Wednesday, March 30, 2011

Carlitos’ Projects: Speech-Controlled Arduino Robot

We all dream of having appliances and machines that can obey our spoken commands. Well, let’s take the first step towards making this happen. In this second iteration of Carlitos’ Projects, we are going to build a speech-controlled Arduino-based robot.

Speech Controlled Arduino Robot

You may be thinking that making such a robot must be a very complex task. After all, humans take many years before they can understand speech properly. Well, it is not as difficult as you may think and it is definitely lots of fun. The video below illustrates how to make your own speech-controlled Arduino rover.

After watching the video, read below the detailed list of parts and steps required to complete the project.


  • A DFRobotShop Rover kit. It constitutes the robot to be controlled.
  • A VRbot speech recognition module. It processes the speech and identifies the commands.
  • Two Xbee RF communication modules. They create a wireless link between the speech recognition engine and the robot.
  • An Arduino Uno. Controls the speech recognition module.
  • An IO expansion shield. Allows to connect the Xbee module to the DFRobotShop Rover
  • An Xbee shield. Allows to connect an Xbee module to the Arduino Uno.
  • Male headers. They are required by the Xbee shield.
  • A barrel jack to 9V battery adaptor. Allows to power the Arduino Uno trough a 9V battery.
  • An LED. It is not required since the IO expansion shield already has one but it can provide a more visible activity feedback.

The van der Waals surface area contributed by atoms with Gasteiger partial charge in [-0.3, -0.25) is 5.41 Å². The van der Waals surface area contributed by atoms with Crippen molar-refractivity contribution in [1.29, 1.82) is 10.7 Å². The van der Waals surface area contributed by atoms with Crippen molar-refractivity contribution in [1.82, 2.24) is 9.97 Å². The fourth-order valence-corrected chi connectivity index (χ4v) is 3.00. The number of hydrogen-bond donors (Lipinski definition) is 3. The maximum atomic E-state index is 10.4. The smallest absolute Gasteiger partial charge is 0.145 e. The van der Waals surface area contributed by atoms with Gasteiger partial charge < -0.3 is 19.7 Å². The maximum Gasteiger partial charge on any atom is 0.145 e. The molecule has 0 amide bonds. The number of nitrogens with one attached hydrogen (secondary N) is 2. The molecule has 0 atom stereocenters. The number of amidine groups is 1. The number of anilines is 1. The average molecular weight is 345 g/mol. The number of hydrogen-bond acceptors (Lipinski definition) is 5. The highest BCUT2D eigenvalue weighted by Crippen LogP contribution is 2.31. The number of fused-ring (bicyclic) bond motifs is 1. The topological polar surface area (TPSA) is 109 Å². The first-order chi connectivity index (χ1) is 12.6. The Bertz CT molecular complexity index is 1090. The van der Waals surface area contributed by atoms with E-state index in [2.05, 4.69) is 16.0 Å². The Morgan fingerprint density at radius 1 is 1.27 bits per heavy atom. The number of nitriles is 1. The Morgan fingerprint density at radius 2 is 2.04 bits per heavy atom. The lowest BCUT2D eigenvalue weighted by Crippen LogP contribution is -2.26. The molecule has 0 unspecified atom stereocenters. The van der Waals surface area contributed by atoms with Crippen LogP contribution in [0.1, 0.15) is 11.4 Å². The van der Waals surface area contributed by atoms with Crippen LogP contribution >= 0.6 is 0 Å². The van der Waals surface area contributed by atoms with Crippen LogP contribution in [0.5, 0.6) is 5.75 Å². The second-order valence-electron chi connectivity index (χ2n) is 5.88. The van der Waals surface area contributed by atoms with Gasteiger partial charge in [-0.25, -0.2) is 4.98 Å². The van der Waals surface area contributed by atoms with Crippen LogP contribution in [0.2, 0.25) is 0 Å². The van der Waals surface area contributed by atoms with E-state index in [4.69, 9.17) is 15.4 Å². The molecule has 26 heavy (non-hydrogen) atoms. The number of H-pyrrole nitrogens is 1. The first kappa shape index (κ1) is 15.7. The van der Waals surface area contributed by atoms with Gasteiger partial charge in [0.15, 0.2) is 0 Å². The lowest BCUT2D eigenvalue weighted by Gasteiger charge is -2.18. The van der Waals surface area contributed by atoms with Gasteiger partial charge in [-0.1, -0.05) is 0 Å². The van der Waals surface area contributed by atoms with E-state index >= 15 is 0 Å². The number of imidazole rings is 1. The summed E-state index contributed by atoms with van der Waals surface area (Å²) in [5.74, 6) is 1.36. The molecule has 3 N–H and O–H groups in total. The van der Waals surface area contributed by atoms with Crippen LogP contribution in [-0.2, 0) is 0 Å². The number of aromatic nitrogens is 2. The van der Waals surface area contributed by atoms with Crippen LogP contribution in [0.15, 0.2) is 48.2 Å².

• An audio jack. It will be used to connect the microphone. This is optional
  • A headset or a microphone (a microphone is included with the speech recognition module).


  • A Wire Cutter. It will be used to cut the leads off components.
  • A Soldering Iron. In order to solder all the (many) connections, a soldering station might be preferable since it provides steady and reliable temperature control that allows for easier and safer soldering (you have less risk of burning the components if the temperature is set correctly).
  • A Third Hand. This is not absolutely required, but it is always useful for holding components and parts when soldering.
  • A Hot-glue gun in order to stick the components together.
  • A computer . It programs the DFRobotShop Rover and the Arduino Uno using the Arduino IDE.

Putting it Together

  1. Assemble the DFRobotShop Rover and mount the IO expansion shield, an Xbee Module and the LED. Se the picture above or the video for further information.
  2. Solder the headers onto the Xbee shield. Also solder four headers on the prototyping area as shown below. Do not like soldering? Then keep reading since there is no-solder-required version of the project.
    Speech Engine - 2
  3. Connect the four headers to the corresponding pins as shown below.
    Speech Engine - 3
  4. As shown above, you can also mount the headphone jack and use the cable included with the microphone in order to connect it to the VRbot module microphone input.
  5. Put the shield onto the Arduino and connect the battery.
    Speech Engine - 4
  6. Connect the VRbot speech recognition module wires and the microphone.
    Speech Engine - Back
  7. Program the DFRobotShop Rover and the Arduino Uno with these programs respectively: and